Make sure you run more cables than you think you will need - cable is pretty inexpensive in comparison to the cost of installation if you are already opening up walls or getting cable through difficult areas. Also, for hard to get to areas, ducts with draw wires are very useful.

 
 
 
 


4370 posts

Uber Geek


  # 951268 12-Dec-2013 21:37
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If you are running data cables behind walls, i recommend....

Allow extra points near TV's -- I have 4 behind my main tv and it is not enough. You'd be surprised how many you need . Could be...

1) IR distribution
2) Network capable devices (TV/receiver/Apple TV/bluray player/game console/network media player
3) Direct patch capability -- eg, if you want to run an HDMI extender via cat 6 from another room, you need to directly patch the HDBase-T extenders at both ends via the patch panel (ie, it doesn't go through the switch)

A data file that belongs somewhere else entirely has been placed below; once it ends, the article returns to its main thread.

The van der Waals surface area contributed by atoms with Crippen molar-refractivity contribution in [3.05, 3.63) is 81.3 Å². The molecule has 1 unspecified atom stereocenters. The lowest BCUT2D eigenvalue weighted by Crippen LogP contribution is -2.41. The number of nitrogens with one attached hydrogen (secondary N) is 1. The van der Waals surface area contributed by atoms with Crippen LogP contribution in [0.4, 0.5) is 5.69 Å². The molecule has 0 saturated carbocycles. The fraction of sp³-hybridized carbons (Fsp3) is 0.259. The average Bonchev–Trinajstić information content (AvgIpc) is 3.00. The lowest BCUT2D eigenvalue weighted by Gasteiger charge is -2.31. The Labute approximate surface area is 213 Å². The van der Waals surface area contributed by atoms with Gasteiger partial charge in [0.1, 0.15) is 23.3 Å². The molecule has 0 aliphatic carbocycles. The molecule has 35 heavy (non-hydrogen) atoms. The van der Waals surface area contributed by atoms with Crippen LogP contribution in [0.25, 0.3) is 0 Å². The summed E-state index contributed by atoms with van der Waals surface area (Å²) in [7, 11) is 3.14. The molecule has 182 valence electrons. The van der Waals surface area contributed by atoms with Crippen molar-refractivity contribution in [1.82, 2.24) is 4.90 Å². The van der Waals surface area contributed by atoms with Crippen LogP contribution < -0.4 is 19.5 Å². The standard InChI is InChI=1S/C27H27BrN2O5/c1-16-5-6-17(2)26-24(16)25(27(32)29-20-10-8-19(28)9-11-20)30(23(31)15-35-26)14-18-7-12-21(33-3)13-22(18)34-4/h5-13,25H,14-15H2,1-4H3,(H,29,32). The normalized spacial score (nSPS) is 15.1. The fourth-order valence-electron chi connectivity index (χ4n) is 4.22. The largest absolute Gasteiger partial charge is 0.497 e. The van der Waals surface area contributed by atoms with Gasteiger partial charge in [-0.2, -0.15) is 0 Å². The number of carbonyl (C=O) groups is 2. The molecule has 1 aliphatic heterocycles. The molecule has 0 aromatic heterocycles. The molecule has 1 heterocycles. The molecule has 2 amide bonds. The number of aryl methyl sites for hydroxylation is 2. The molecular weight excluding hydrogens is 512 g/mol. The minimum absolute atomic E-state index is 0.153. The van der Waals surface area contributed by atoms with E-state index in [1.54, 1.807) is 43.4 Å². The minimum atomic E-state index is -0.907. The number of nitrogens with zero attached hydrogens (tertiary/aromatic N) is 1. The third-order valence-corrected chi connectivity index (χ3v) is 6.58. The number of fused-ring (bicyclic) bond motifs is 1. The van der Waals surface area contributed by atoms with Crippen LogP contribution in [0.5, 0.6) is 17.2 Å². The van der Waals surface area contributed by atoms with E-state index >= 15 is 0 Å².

And, in hindsight I should have put some rj45's into a few wardrobes with power too. Good for stashing a printer or media server away.



5 posts

Wannabe Geek


  # 951341 13-Dec-2013 00:09
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Thanks for the feedback so far guys

"Perhaps consider using a separate router and wireless AP(s), unless it is a fairly small building, that way you can run an Ethernet cable to a suitable point for wireless distribution, and leave the router at your patch panel. "

Good point, I'll add it to the map.